Coaches need to become conscientious consumers of the science. They should beware of pop psychology literature that is not supported by scientific evidence. The compliment sandwich would be an example of such practice, whereby feedback is given in positive-negative-positive fashion. A 2013 study in the Advances in Health Sciences Education journal bemoaned the lack of evidence to support this technique. The study indicated that students think feedback sandwiches positively impact future performances when in reality this can be quite the opposite. In a learning environment these sandwiches may even be harmful to students’ ability to critically self-assess their performance. It is prudent to approach any method that espouses ratios or generic formulas with caution. Building human strengths and potential is a person-specific and context-specific endeavour, not a one-size-fits-all venture. In essence this means that coaches need a nuanced understanding of what makes individual players tick.
Beyond written resources, coaches can seek advice from qualified sports psychologists (although admittedly this is not a feasible option for many outside of elite settings). Practitioners who holds a qualification in sports psychology and are registered as sports psychologists should be approached (this is not the same as a regular psychologist from a mental health background working with athletes). Some sports psychologists will run short courses for coaches that draw on positive psychology principles. When applying positive psychology to coaching settings, it is important for coaches to remember that they are not qualified to diagnose or treat mental health conditions in their young players; boundaries should be established.
With all of these points in mind, a coach can proceed in selecting areas to explore. The following list is a summary of some potentially fruitful areas to begin. It is acknowledged that many of these have their origins outside of positive psychology, but that the field has contributed to a scientific understanding of their effectiveness.
Where to Start:
- Start to build a language around strengths. Take the free VIA character strengths survey at https://www.viacharacter.org/survey/account/register (a youth survey is also available). Reflect on how these strengths might help encourage positive behaviours on the sporting field and build performance. For example, forgiveness can be used when a team mate makes mistakes; perseverance can be promoted to remove a player’s focus from failure and mistakes.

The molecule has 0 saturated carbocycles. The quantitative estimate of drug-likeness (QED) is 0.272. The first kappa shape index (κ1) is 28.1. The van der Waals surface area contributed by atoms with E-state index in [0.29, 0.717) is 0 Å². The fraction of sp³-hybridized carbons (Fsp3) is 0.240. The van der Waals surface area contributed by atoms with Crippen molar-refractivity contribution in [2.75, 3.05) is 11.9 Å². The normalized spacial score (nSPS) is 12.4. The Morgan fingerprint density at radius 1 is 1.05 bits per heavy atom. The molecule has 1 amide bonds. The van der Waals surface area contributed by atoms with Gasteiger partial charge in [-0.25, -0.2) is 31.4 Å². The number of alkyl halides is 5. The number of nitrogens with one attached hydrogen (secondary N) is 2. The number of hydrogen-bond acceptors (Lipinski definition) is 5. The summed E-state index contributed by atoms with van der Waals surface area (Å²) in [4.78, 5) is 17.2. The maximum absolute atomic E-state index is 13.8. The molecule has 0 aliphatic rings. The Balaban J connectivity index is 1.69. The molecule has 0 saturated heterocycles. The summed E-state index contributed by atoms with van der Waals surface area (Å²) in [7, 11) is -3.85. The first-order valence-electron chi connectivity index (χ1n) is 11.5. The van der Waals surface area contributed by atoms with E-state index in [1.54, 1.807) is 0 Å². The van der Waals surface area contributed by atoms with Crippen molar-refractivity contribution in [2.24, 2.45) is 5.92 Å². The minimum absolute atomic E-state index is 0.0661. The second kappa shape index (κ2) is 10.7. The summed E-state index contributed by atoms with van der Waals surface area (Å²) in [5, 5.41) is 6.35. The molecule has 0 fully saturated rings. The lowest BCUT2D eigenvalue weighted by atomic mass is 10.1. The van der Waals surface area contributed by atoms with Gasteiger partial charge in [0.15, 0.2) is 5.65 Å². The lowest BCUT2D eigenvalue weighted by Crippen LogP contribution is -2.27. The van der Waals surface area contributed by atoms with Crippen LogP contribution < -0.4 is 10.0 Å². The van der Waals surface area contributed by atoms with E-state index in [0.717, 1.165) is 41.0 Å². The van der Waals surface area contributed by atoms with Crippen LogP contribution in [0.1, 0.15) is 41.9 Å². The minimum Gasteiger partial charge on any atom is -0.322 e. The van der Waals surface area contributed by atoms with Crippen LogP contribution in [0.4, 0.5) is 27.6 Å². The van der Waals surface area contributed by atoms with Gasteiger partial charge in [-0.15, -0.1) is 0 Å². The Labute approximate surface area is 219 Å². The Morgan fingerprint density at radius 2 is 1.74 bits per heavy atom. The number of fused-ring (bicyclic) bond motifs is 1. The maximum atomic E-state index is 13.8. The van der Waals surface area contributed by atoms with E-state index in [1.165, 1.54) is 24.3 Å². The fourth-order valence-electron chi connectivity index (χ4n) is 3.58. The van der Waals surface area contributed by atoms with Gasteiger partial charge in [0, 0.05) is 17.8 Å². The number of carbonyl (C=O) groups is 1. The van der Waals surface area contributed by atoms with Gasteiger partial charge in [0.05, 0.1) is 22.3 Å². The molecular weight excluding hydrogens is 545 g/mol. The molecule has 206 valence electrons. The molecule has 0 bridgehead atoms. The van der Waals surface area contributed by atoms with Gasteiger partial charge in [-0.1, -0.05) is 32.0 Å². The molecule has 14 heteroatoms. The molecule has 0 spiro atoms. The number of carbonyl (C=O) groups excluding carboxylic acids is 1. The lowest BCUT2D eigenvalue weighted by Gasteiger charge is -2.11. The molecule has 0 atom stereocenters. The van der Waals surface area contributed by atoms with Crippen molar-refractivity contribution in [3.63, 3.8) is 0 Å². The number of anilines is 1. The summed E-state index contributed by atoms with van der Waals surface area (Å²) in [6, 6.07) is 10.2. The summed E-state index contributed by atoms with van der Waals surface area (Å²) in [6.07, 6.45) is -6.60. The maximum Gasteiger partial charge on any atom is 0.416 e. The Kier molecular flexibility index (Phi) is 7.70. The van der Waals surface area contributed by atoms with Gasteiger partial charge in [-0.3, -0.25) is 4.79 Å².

- Explore the role of positive emotions. Positive emotions have been shown to broaden peripheral vision. Try building fun and enjoyment into training sessions. Observe whether this leads to any difference in the player’s decision making.
- Get curious about the role mindfulness in sport. Mindfulness plays a role in self-regulation, performance and attention. Phil Jackson’s book, Eleven Rings, is a great resource for anyone wishing to see how mindfulness can be used in a high performance setting. The book also promotes teamwork over individual brilliance. Mindfulness is also attributed to be part of the recent success of the Seattle Seahawks. See more here.
- Learn to write player development goals. Ensure that players always have clear player development goals. These goals should ideally be ones they are intrinsically motivated to achieve, rather than driven by extrinsic rewards such as money, fame, team selection. Clear feedback around these goals should also be given regularly. Sonja Lyubomirsky’s book The How of Happiness contains information on how to structure goals that we are likely to stick to and are more likely to increase our happiness.
- Explore the concept of flow with players. Help them identify when they are in ‘the zone’? When are their skills and challenge in balance? If the challenge is too great, players may experience anxiety, if it is not enough, they may experience apathy or boredom. When their skill and challenge is just right players may experience flow. Their action and awareness may merge, they’ll lose their sense of self, time may either speed up or slow down. This can lead to peak experiences.
No matter where a coach chooses to start, knowing why they are introducing any strategies aimed at addressing psychological or social issues is an important first step. Ensuring that chosen approaches are evidence-based as well as having clear outcomes and boundaries established is also key, especially in the absence of formalised training. Exploring positive psychology can be energising and lead to personal growth, but like an exotic flower its beauty should be regarded with healthy blend of curiosity and caution.
Martin, N. J. (2014). Keeping it fun in youth sport: What coaches should know and do. Strategies 27(5), 27-32
Vella, S., Oades, L., & Crowe, T. (2011). The role of the coach in facilitating positive youth development: Moving from theory to practice. Journal of Applied Sports Psychology, 23(1), 33-48.
Lyubomirsky, S. (2008). The How of Happiness: A New Approach to Getting The Life You Want [e-book]. New York: Penguin, 2008.
Jackson, P., & Delehanty, H. (2013). Eleven Rings: The Soul of Success. New York: Penguin Press, 2013.
Jackson, S. A., & Csikszentmihalyi, M. (1999). Flow in Sports. Champaign, IL: Human Kinetics, c1999.